I went sightseeing in Reykjavik in April, 2010
It was April, still quite cold. I was still wearing my winter jacket. I thought it would be warmer here by now.
I was walking through downtown Reykjavik, towards Tjörnin, the lake in the middle of the city. It was my first day in Reykjavik, my first trip here since childhood, I was taking a walk around just to get mental map of the place. Doing some sightseeing in Reykjavik.
Not many tourists were in Reykjavik at the time, a lot of TV-crews though. The Icelandic volcanic eruption had just stopped air traffic in almost all of Europe.
We actually saw the ash cloud created by the volcanic eruption the next day. American newspapers had reported in disbelief that the people of Reykjavik were able to continue with their lives, that stores were open, people out and about. They thought the city would be covered in ash. But the wind direction blew the ashes away from Reykjavik, towards the rest of Europe, and in Reykjavik it felt as if nothing had happened really. People claimed the ash could could not even be seen from Reykjavik.
We had taken a trip out to Seltjarnarnes, just northwest of the city, a nice park by the water, when we saw the ash cloud to the east of us, standing straight up from the mountain. It was a very clear day. When we returned to the city, people did not believe us, you could not see the eruption from Reykjavik. We claimed otherwise, we know what we saw.
I walked around Tjörnin, it did not take long. A beautiful walk though. The peaceful lake, geese swimming, a park around the lake. Reykjavik is a beautiful city. Perfect for walking. Waølking is perfect when sightseeing in Reykjavik.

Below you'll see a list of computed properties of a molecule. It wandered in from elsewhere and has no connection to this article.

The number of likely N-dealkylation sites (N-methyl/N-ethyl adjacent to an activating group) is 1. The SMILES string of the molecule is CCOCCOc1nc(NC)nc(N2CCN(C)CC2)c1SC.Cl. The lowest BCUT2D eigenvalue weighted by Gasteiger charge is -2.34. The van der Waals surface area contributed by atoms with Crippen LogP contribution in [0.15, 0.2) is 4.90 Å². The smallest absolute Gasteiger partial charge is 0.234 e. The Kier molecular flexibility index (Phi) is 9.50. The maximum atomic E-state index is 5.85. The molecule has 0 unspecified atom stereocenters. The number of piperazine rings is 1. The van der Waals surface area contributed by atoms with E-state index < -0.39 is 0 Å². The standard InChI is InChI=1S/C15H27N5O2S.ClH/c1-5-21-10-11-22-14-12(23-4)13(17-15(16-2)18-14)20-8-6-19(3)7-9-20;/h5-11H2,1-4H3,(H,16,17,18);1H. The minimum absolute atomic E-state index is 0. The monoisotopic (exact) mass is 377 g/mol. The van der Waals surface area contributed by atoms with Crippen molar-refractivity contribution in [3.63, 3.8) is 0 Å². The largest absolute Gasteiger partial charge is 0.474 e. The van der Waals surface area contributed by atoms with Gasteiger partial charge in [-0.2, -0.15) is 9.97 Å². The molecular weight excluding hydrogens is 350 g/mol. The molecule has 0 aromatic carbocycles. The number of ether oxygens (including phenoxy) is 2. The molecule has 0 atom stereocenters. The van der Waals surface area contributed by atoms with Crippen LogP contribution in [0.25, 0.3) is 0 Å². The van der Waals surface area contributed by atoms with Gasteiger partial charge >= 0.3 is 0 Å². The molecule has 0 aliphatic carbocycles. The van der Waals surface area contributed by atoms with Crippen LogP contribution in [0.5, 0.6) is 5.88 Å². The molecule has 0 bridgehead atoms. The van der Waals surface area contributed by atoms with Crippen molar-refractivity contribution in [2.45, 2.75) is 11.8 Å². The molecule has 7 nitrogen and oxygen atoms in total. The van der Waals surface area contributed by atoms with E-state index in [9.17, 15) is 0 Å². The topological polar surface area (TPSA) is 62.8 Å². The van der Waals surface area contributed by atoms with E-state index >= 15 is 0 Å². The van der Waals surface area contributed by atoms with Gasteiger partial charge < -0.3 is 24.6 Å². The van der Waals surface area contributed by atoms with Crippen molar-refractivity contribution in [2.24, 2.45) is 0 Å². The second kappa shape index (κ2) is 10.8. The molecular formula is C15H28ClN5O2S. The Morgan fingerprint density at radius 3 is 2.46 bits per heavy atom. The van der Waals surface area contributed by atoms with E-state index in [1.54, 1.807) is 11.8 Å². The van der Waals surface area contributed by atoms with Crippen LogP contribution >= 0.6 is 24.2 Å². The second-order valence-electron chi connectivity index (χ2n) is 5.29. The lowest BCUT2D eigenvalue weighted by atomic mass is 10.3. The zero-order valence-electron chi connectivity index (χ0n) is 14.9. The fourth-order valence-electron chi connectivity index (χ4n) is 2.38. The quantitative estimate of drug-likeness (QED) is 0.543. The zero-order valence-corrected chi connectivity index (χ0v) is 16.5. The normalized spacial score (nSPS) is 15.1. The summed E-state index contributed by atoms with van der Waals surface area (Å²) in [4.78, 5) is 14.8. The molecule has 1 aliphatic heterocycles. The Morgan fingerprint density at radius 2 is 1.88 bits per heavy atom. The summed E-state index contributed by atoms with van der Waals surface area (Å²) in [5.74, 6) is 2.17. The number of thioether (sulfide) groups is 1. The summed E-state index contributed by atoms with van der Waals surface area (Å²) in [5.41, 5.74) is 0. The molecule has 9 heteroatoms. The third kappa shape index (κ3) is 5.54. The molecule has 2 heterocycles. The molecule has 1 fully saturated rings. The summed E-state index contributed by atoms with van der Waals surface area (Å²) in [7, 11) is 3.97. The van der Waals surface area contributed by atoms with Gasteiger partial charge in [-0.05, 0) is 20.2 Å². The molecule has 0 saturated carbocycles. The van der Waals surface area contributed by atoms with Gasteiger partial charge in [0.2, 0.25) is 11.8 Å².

Next to Tjörnin lies the City Hall. Not much to see really, except a really cool 3D map of Iceland inside. It is quite large and gives you a good view of Iceland, how most of it is glaciers and barren landscape, the few people congregating by the shore. I spent some time examining the map, I have always had a thing for maps.
Most Icelanders live by the coast, the inland in Iceland is hardly populated. In fact, Reykjavik and the surrounding urban area accounts for about 60% of the population of 329.000.
I head over to the harbour nor far away, watching the old fishing and whaling boats lying there. Fishing has always been important in Iceland and still close to 40% of export earnings come from fishing, and the industry employs 7% of the population.
Today many of the boats are left at harbour. Some are turned into tourist boats, offering whale safaries and trips out to sea. Some of the boats looks ready to be scrapped, rusty and old. The harbour area is big, reminding people of how important fishing has been to Iceland, before they became financial speculators.
No trip to Reykjavik is complete without a visit to Bæjarins Beztu Pylsur, a hot dog stand in the city supposedly serving the best hot dogs in the world. Famous visitors include Bill Clinton and Metallica. I went there for lunch one day.
Lunchtime at Bæjarins means waiting in line. Business men from all over the city flock towards the food truck at lunch hour. There were about ten in line when I got there. I waited patiently, hoping it was worth it.
I bought myself two hot dogs with everything and a coke, sat down on one of the benches nearby to eat. Whether it was the best hot dogs in the world I am not sure, it was good but I am sure there are better hot dogs out there. It got me full and it tasted well, I was happy.
I finished my tour of Reykjavik in Hallgrimskirkja, the Lutheran church of Reykjavik, easy to see as it lies on the highest point downtown. From the belltower you have a very good view of Reykjavik, the harbour, the ocean. It was quite windy at the top though, I did not stay long, just enough to take in the view. Reykjavik is a beautiful city, a city I am sure I will visit again some day.